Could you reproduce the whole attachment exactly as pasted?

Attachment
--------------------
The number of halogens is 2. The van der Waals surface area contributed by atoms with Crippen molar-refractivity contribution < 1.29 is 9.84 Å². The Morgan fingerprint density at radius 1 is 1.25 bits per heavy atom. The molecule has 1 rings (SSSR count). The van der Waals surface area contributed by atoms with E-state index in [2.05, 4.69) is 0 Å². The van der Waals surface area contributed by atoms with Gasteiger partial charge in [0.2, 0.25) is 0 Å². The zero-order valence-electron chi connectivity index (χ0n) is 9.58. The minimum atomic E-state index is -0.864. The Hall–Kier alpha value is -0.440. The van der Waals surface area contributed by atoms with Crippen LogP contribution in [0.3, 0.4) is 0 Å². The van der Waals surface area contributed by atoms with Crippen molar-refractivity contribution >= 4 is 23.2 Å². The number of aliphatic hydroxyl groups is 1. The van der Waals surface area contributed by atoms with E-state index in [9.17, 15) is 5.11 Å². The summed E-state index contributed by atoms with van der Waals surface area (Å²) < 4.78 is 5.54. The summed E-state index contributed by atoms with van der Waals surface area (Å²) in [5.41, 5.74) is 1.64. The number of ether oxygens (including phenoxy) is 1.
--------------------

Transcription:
The number of halogens is 2. The van der Waals surface area contributed by atoms with Crippen molar-refractivity contribution < 1.29 is 9.84 Å². The Morgan fingerprint density at radius 1 is 1.25 bits per heavy atom. The molecule has 1 rings (SSSR count). The van der Waals surface area contributed by atoms with E-state index in [2.05, 4.69) is 0 Å². The van der Waals surface area contributed by atoms with Gasteiger partial charge in [0.2, 0.25) is 0 Å². The zero-order valence-electron chi connectivity index (χ0n) is 9.58. The minimum atomic E-state index is -0.864. The Hall–Kier alpha value is -0.440. The van der Waals surface area contributed by atoms with Crippen LogP contribution in [0.3, 0.4) is 0 Å². The van der Waals surface area contributed by atoms with Crippen molar-refractivity contribution >= 4 is 23.2 Å². The number of aliphatic hydroxyl groups is 1. The van der Waals surface area contributed by atoms with E-state index in [9.17, 15) is 5.11 Å². The summed E-state index contributed by atoms with van der Waals surface area (Å²) < 4.78 is 5.54. The summed E-state index contributed by atoms with van der Waals surface area (Å²) in [5.41, 5.74) is 1.64. The number of ether oxygens (including phenoxy) is 1.